Fitch Solutions has revised downward its forecast for fuel demand contraction in India to 11.5 per cent in 2020 in line with further deterioration in the country’s economic outlook.
Its economists forecast India’s real GDP to contract by 8.6 per cent in the fiscal year 2020-21 (April 2020 to March 2021), down from -4.5 per cent previously.
“Demand weakness is spread across the board, with both consumer and industrial fuels set for the steep decline,” Fitch Solutions said in a note. “We have made a further downward revision to our India refined fuels demand forecast for 2020, from -9.4 per cent to -11.5 per cent, in line with further deterioration in the country’s economic outlook.”
With a nationwide lockdown in place over March to May, domestic demand plummeted, reaching its nadir in April at 48.7 per cent year-on-year contraction for total fuel consumption. As the lockdown was rolled back, demand began showing some signs of life, contracting by just 8.6 per cent in June.
However, state-level restrictions, persistent disruption to economic activity and continued and aggressive spread of the virus dragged the demand lower once again, with 20.6 per cent contraction in August.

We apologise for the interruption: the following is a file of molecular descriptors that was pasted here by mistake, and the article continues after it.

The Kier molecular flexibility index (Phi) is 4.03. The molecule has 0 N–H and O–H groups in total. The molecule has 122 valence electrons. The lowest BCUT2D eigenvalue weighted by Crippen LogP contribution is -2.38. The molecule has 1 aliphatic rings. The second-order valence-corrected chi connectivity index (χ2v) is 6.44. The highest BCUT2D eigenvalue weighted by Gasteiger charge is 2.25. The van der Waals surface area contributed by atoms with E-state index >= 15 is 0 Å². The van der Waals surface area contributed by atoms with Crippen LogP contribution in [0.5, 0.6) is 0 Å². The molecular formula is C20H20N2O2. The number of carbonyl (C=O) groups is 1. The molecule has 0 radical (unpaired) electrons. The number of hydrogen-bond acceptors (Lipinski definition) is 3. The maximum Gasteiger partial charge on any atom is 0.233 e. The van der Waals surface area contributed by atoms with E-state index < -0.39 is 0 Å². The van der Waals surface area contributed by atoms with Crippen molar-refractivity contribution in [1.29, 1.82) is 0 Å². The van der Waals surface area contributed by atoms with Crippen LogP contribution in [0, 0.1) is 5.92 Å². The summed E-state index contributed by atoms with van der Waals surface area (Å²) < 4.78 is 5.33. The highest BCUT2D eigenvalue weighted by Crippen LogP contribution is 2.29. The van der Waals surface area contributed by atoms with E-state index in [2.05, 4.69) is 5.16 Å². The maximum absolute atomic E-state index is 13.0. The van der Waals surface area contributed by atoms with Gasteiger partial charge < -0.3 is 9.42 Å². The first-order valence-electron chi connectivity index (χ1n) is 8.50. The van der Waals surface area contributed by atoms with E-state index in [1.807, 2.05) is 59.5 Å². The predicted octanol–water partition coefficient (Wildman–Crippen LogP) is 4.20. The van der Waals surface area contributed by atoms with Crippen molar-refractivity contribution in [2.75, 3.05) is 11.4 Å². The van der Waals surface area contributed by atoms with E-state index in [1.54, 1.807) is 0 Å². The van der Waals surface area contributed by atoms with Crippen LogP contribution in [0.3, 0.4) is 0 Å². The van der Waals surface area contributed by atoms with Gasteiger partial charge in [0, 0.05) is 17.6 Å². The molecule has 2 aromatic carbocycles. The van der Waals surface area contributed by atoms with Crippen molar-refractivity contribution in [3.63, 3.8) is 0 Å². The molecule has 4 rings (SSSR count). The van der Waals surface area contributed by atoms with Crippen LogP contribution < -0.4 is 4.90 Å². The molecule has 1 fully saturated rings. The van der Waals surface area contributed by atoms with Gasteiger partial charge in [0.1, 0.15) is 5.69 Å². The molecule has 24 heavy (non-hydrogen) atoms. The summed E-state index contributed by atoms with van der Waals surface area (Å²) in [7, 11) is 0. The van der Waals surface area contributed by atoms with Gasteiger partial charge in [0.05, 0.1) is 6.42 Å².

The transport sectors have suffered the heaviest losses, as social distancing measures cut off traffic and travel and curbed demand for road, air and shipping freight.
In percentage terms, jet fuel has seen the sharpest contraction, with consumption falling on average by 46.6 per cent in the eight months to August, it said adding at its April low, the demand contracted by 91.4 per cent y-o-y, due to a total ban on flights, excluding those for essential cargo movement, such as medicines.
Gasoline (petrol) demand fell by an average of 16.1 per cent in the year to date (with a low of 60.4 per cent) and diesel demand (which is widely used in the transport, industrial and power sectors) was down by 25 per cent, with a low of 55.5 per cent.
“Industrial demand as a whole has declined sharply, due to restrictions in place on business activities, labour and supply shortages and credit constraints,” Fitch said. The one bright spot was LPG, demand for which rose by 4.3 per cent in the YTD.